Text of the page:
Rock County voters lean Republican
Unopposed city elections end without surprise

 

Rock County voters turned out in record numbers to participate in the 2012 presidential election.

In Rock County’s precincts overall, 94.25 percent of voters participated, “which is absolutely amazing,” said Ashley Kurtz, Rock County Auditor Treasurer.

The biggest local story is the Rock County Commissioners election that saw longtime incumbent Jane Wildung decidedly defeated by challenger Jody Reisch for the District 5 seat. (See that related story.)

President Barack Obama was re-elected 59,721,271-57,095,396 with 50 percent of votes over Republican challenger Mitt Romney, who garnered 48 percent of the popular vote.

In terms of electoral votes, Obama had 303 compared with Romney’s 206.

If Rock County had its way, Romney would be president by a margin of 58 percent to Obama’s 40 percent.

Voters in this part of the state elected Republican leaders for the Minnesota House and Senate, re-electing Rep. Joe Schomacker to the House seat for District 22A and choosing Bill Weber for the Senate seat in District 22.

Schomacker, Luverne, won 11,554-8,004 with 59 percent over DFL challenger Gene Short, Currie, who garnered nearly 41 percent of the votes.

Weber, Luverne, won 19,547-17,455 with 52.76 percent of the votes over DFL candidate Alan Oberloh, Worthington, who garnered 47.11 percent.

These races were among the few Republican victories in the state, however, where representation in both the House and Senate will now be controlled by DFL legislators.

See the Minnesota Secretary of State website, www.sos.state.mn.us for information about other districts statewide.

In the U.S. Congressional race for the District 1 seat, DFL incumbent Tim Walz (57.53 percent) was re-elected 193,288-142,190 over Republican challenger Allen Quist (42.32 percent).

(Rock County would have preferred Quist over Walz by 53.10 percent to 46.84 percent).

In the U.S. Senate Race, DFL incumbent Amy Klobuchar won easily over Republican challenger Kurt Bills with 65 percent of the votes. Bills had 30.56 percent.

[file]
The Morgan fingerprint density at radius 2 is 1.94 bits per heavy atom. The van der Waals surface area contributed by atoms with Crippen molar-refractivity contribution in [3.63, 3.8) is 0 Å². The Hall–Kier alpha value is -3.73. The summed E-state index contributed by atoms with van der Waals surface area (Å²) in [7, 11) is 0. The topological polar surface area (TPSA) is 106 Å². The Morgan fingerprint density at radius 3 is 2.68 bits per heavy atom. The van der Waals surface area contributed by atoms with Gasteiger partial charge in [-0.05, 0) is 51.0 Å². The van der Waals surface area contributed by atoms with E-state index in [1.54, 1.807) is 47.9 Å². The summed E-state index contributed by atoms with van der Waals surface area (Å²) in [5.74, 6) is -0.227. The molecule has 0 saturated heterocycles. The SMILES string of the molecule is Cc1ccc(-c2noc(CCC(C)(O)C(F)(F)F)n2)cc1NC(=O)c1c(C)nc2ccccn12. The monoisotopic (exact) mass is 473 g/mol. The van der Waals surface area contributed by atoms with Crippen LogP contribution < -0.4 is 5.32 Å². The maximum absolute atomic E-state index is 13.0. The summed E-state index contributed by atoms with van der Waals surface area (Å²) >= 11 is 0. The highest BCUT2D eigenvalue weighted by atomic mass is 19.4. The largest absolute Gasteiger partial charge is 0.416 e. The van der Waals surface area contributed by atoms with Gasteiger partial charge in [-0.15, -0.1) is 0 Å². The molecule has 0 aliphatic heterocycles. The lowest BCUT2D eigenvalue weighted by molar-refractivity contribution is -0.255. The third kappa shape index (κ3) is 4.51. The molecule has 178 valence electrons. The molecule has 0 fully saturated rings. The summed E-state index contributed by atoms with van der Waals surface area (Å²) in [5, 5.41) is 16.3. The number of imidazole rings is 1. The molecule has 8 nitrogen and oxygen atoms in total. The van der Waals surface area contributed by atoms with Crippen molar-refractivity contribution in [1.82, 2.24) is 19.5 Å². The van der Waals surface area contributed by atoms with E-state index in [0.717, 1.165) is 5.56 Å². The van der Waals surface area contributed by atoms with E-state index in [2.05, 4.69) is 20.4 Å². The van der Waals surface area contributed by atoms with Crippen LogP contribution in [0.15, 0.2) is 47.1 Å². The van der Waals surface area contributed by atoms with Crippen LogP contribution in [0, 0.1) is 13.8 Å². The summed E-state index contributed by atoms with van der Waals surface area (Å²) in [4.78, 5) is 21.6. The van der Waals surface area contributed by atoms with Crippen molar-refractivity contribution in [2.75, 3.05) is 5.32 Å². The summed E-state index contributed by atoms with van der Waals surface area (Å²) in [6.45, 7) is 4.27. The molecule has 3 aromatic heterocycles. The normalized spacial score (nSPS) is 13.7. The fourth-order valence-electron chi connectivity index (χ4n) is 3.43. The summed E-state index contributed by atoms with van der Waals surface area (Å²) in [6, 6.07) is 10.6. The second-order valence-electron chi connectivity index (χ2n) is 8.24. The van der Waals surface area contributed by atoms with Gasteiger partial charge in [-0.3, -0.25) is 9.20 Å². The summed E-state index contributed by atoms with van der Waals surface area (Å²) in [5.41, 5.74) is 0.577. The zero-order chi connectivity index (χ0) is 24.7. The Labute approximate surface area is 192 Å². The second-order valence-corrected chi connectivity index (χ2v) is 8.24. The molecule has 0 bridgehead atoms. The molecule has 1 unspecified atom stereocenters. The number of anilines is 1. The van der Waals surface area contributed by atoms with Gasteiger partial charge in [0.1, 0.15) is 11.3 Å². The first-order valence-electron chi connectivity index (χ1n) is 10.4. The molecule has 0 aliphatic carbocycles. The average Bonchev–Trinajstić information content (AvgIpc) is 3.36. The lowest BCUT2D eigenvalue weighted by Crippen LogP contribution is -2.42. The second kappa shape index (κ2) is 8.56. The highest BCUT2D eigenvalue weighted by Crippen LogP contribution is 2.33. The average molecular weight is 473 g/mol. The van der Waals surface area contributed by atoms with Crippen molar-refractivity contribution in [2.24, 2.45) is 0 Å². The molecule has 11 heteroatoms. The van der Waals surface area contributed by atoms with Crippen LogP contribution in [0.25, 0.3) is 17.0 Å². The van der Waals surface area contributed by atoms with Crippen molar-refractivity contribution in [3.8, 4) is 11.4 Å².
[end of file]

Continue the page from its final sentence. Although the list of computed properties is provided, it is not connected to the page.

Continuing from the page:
(Rock County would have given Bills the edge with 47.87 percent over Klobuchar’s 45.78 percent).

Constitutional amendments defeated

The constitutional amendment that would have recognized marriage as solely between one man and one woman was defeated 1,506,516-1,399,119. There were 30,719 ballots left blank, so the estimated yes votes were 47.65.

The constitutional amendment that would have required a photo identification to vote was defeated 1,534,854- 1,361,604, with 39,896 ballots left blank. Estimated yes votes were 46.37 percent.

 

Other  local races go uncontested

Unopposed incumbents took the majority of votes in municipal elections in Beaver Creek, Hills and Steen on Tuesday.

In Beaver Creek Carolyn DeBoer will remain mayor for another two-year term after receiving 129 votes.

Alan Harnack will continue serving the people as a four-year councilman with 73 percent of the vote.

Although two seats were open on the council, only one person filed. The public submitted 51 write-in votes.

In Hills councilman Keith Elbers was elected mayor with 277 votes.

Voters needed to fill two council seats. Incumbent Brian Sandbulte captured the majority of the votes and newcomer Brad Berkhof earned 35 percent. Of 144 write-in votes, Dan Fick received 120 votes.

In Steen Mayor Melvin Van Batavia will serve another two years. 

Incumbents Mark Richards and Marlin Elbers were both reelected to serve on the Steen City Council.

 

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